The book reiterates what I've heard growing up but not providing Sufficient info that would substantiate their beliefs. This book could have been any black child's life during that era. All the dark skin jokes, black men being treated as boys, deeply religious mommas, switches and all the slang talk. It's funny, dramatic, knowledgeable and an enjoyable read.
Profile Image for Misskittykilpatrick.
18 reviews3 followers
September 2, 2012
I absolutely loved this book. The title of this book made me smile and took me back to my childhood. It made me remember that as a child I was not allowed to drink coffee and when I asked my parents why I couldn't have it, my grandparents would say, 'Coffee will make you black,' which never made sense to me because ummmm, I am black lol. We were only allowed to drink hot cocoa.

Jean's mother is so much like my mother. When she does not want to answer a question she goes into 'avoidance mode' and just hopes Jean will go away. This was a very funny and relatable coming of age story.
Profile Image for Monica.
584 reviews612 followers
June 9, 2019
A good friend gave me this book over 10 years ago to read (used and already raggedy...lol). I can't remember who. The author lived in San Francisco at that time, so they were pushing a local author of interest. Good coming of age story of a young black girl ages 12-18 growing up in the late 60s. This book was well done with the characters well drawn. I loved Stevie's family and friends. I sympathized with the angst and confusion she had growing up. I shared many of her experiences or at least similar experiences. There are many experiences in African-American families that are fairly common. To some they can seem pretty mundane until you read it in a book. Those sayings like "coffee will make you black" or some of the strange courting rituals of 14 year olds. I found this an amusing trip down memory lane. I think the book is less successful when the writer goes towards trying to write about sexual confusion in a teen-aged girl. Just not as richly textured as the rest of the book. The character of the nurse just didn't work. In fact none of the white characters were fully formed characters. While I understand that the point of view was constructed in the mind of Stevie, but unlike her friends, family and other characters, there was something missing in the white characters. The notion being that white people are some sort of benevolent, well meaning, alien presence; at least in their incarnations as teachers and school administrators. From that viewpoint, the characterization was brilliant. But I'm not completely convinced that was the author's intent. Oh well, small matter when you consider the book as a whole. Overall a positive, hopeful story about growing and growing up. A short, pleasant journey.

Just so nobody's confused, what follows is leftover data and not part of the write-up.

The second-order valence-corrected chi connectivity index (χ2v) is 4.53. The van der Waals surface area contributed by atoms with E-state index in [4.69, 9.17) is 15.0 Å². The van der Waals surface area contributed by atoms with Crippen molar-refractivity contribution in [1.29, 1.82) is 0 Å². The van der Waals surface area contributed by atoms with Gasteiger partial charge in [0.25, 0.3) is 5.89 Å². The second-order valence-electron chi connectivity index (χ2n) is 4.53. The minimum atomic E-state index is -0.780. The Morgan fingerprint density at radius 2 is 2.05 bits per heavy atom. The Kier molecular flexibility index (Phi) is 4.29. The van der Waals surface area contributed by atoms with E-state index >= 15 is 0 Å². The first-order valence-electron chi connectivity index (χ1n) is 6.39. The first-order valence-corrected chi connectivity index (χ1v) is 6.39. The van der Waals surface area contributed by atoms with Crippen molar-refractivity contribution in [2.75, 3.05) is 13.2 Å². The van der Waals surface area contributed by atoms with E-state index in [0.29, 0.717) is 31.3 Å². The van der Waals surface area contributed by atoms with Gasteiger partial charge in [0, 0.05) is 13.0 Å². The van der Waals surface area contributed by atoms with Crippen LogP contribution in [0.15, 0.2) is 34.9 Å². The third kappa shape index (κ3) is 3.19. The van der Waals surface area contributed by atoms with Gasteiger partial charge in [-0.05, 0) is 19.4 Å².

4 stars
Profile Image for Laura Cunha.
544 reviews29 followers
December 1, 2021


Para o Desafio Literário Popoca 2021 de novembro, com o tema protagonista negro, escolhi um já quase clássico da autora norte americana April Sinclair, Coffee will make you black. Apesar do livro ter sido lançado em 1994, até hoje não foi traduzido para o português, então, traduzo eu mesma o título: Café vai fazer você ficar preto.

Pode parecer estranho, mas o título se refere a um dito popular dos EUA, especialmente nos séculos XIX e XX, que se dizia para as crianças não quererem beber café, para que ficassem com medo de escurecer sua pele. Em outras palavras, o título desse livro sozinho já diz muita coisa e a quê ele se propõe.

April Sinclair, criada em Chicago durante o movimento dos direitos civis dos negros americanos, traz a história de Stevie, uma jovem negra que começa o livro com 12 anos, e que vive durante os anos 60, bem no meio do movimento Black Power. A narrativa é toda centrada no ponto de vista de Stevie, que mesmo sendo uma leitora voraz e boa aluna, quer muito ser considerada cool.

Apesar do pano de fundo político forte e do tema constante do racismo institucional dos EUA, a história de Stevie é de uma jovem se descobrindo, brigando com sua mãe, tentando fazer e manter amizades e conseguir um namorado. Talvez hoje seja meio clichê já, mas esse é o livro mais antigo que já li com esse tema onde praticamente todos os personagens são negros e que não é uma autobiografia.

Dentro do tema criança virando adolescente e se descobrindo, Coffee will make you black é um volume bem dentro do esperado, bem escrito, com questões típicas, mas muito abrangente, porque a autora não fica só no basicão. Ela inclui por exemplo, questões de descoberta da sexualidade que não eram muito comuns em livros publicados nos anos 90.